The question of whether the people of Taiwan have the will to fight to defend themselves against a Chinese military invasion remains a critical question for strategists in Washington, Taipei—and Beijing. “Arguably, will to fight [emp. added] is the single most important factor in war,” according to a RAND study published in 2018. Indeed, Chinese strategists have long emphasized the stratagem to “win without fighting” (不戰而屈人之兵), a key component of which is breaking the people of Taiwan’s will to fight. As concerns over a possible Chinese invasion increase with tensions across the strait at their highest point since 1996, the question of the Taiwanese spirit to fight is now more relevant than ever.  New polling data from two organizations within Taiwan, released within days of each other near the end of 2021, shed light on the trendlines in public sentiments concerning this critical question. The survey results offer conflicting results that raise questions about the underlying implications.
In late December 2021, the Taiwan Foundation for Democracy (臺灣民主基金會), a national democracy and research foundation based in Taipei, released its commissioned annual survey conducted by the Election Study Center at National Chengchi University (國立政治大學 選舉研究中心). The survey revealed that nearly 72.5 percent of the Taiwanese population said that they would fight to defend Taiwan if China invaded Taiwan to compel unification, while 62.7 percent stated that they would fight if the invasion occurred because Taiwan declared de jure independence. While the survey results show that the majority of the population would be willing to fight if China invaded under the two specified conditions, the results still indicate a notable decrease from the annual survey’s 2020 results (7.3 percent and 8.8 percent, respectively).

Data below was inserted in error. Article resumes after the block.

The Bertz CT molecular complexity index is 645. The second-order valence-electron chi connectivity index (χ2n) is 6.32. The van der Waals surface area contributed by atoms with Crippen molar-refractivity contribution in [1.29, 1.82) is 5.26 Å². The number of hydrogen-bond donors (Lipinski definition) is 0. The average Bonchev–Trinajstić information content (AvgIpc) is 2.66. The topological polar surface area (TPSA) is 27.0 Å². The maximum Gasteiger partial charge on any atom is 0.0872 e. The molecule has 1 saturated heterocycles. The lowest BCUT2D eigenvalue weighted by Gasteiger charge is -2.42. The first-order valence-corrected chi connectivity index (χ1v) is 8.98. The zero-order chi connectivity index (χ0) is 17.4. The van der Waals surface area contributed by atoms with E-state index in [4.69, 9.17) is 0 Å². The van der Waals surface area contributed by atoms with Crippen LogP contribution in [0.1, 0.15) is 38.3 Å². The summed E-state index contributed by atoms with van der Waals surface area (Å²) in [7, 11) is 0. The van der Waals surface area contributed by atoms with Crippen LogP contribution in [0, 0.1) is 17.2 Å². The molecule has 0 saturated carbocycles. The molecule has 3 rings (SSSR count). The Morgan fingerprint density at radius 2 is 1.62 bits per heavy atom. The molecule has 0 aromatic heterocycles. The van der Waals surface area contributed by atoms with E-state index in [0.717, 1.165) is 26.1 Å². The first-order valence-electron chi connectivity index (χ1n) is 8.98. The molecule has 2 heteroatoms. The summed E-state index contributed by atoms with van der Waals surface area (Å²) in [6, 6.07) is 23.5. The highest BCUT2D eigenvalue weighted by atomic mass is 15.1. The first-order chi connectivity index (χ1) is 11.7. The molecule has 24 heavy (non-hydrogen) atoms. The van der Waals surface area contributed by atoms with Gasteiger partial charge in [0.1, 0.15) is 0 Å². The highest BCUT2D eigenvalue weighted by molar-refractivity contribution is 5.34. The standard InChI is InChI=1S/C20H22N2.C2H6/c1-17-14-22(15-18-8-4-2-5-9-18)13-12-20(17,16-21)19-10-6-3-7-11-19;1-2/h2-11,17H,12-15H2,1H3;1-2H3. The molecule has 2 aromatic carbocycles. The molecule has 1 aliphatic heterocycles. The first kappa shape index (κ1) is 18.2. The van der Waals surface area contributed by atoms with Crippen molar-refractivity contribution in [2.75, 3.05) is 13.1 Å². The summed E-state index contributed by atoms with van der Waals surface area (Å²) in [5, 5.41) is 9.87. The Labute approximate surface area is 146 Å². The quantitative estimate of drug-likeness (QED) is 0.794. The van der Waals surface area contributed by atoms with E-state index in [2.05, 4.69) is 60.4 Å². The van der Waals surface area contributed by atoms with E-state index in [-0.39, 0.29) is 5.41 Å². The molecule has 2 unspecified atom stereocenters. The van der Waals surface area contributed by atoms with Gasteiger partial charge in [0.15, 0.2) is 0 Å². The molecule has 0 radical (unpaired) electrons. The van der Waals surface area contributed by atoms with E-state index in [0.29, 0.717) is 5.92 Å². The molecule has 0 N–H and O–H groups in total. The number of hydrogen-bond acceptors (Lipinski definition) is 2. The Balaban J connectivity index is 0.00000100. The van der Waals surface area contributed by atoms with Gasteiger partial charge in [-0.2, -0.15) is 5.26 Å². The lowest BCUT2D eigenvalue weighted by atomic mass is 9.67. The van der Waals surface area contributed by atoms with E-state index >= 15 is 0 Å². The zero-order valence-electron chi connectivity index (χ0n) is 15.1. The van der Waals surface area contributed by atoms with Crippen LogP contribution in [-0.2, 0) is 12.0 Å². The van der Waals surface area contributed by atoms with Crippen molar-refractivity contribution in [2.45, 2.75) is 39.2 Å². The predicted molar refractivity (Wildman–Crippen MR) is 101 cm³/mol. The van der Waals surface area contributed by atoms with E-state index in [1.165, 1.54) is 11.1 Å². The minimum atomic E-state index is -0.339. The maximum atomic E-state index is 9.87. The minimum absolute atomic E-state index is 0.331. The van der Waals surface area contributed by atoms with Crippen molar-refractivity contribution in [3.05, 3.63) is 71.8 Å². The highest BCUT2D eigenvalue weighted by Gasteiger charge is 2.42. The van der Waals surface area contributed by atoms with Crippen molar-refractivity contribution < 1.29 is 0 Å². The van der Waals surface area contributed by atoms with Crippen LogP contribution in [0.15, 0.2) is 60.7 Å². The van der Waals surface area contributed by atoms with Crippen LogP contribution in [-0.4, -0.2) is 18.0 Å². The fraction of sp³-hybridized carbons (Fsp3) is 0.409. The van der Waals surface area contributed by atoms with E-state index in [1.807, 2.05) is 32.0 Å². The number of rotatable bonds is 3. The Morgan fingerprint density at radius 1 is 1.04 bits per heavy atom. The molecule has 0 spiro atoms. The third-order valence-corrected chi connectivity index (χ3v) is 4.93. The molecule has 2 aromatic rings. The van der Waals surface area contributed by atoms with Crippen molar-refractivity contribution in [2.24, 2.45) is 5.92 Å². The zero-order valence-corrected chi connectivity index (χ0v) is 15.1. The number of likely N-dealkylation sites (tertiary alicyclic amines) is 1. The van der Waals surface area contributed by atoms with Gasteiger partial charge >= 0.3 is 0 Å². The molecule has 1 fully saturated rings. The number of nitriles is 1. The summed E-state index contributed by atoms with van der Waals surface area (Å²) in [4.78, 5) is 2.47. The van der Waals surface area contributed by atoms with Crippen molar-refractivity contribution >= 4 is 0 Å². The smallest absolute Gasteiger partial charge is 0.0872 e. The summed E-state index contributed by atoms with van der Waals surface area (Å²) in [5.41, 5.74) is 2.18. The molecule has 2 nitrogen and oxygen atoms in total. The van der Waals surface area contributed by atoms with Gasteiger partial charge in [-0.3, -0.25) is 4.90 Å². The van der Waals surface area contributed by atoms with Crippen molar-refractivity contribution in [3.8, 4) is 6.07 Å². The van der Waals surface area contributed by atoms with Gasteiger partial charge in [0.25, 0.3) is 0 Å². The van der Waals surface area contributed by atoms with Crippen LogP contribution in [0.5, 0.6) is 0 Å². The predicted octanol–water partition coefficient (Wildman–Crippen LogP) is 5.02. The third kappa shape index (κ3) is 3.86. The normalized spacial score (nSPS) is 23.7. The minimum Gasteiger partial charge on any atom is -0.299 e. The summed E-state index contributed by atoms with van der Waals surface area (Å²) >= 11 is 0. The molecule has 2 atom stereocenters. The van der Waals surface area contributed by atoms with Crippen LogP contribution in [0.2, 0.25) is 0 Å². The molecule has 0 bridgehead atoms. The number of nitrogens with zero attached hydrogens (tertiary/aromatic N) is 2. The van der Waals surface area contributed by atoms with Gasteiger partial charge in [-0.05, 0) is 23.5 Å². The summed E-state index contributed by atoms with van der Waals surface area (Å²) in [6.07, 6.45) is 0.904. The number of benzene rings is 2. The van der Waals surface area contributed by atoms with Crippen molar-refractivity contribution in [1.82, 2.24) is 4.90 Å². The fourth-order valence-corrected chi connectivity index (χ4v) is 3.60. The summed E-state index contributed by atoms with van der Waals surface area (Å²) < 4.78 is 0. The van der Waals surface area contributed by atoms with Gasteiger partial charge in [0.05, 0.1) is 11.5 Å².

The 2021 TFD survey contrasts sharply with a poll conducted by Global View Monthly (遠見雜誌, GVM), a magazine published by one of Taiwan’s major publishers, Commonwealth Publishing (天下文化). Released around the same time as the TFD survey, the annual “Survey of Popular Sentiment Trends in Taiwan” (台灣民心動向調查) for 2021 asked respondents a similar question relating to their will to fight. Specifically, respondents were asked: “If war erupted across the strait, would you be willing yourself or let your family members fight on the battlefield?” In contrast to the results of the TFD survey, 51.3 percent of the respondents indicated that they were “not willing,” with 40.3 percent indicating that they were “willing” to fight themselves or let their family members fight, while 8.5 percent indicated “no response.”
In an article reporting the results, GVM dived further into the data, which revealed that a majority of female respondents indicated that they were “not willing” (61.2 percent), whereas 50.7 percent of males were either “willing” to fight or to let their family members fight on the battlefield. Among those in the 20-29 age cohort, 70.2 percent were “not willing” (which directly contradicts the data provided by the TFD poll, finding 70.2 to 78.9 percent to be “willing”); while among those in the 30-39 age cohort, 47.9 percent were “willing” to fight or let their family members fight on the battlefield. The most scathing of the results highlights the breakdown of the responses based on party identification. For those who identified as pan-Blue (Kuomintang et al.), 70.8 percent indicated that they were “not willing;” 58.6 percent of independents were “not willing;” and 62.4 percent of those who identified as pan-Green (Democratic Progressive Party et al.) expressed that they were “willing” to fight or let their family members fight on the battlefield.
Taking the average of the responses to the two scenarios posited in the TFD poll and thereby minimizing the bias of a particular scenario-based response, 67.6 percent of respondents indicated that they would be willing to fight. The near 30-point spread between the TFD and GVM polls of those generally willing to fight is striking. While there are discrepancies in the framing of the question in the two polls—which could affect how people interpret the meaning of the questions, although it would hard to conceive of that accounting entirely for the wide spread—what else accounts for the stark difference?
Polling methodology aside, other factors influencing the responses to the GVM poll could be perceived military readiness and international support, which were also surveyed by GVM. Finally, and perhaps most relevant, such issues can be heavily influenced by partisan convictions to either support the ruling party or to oppose it, especially if other incentives are not involved. .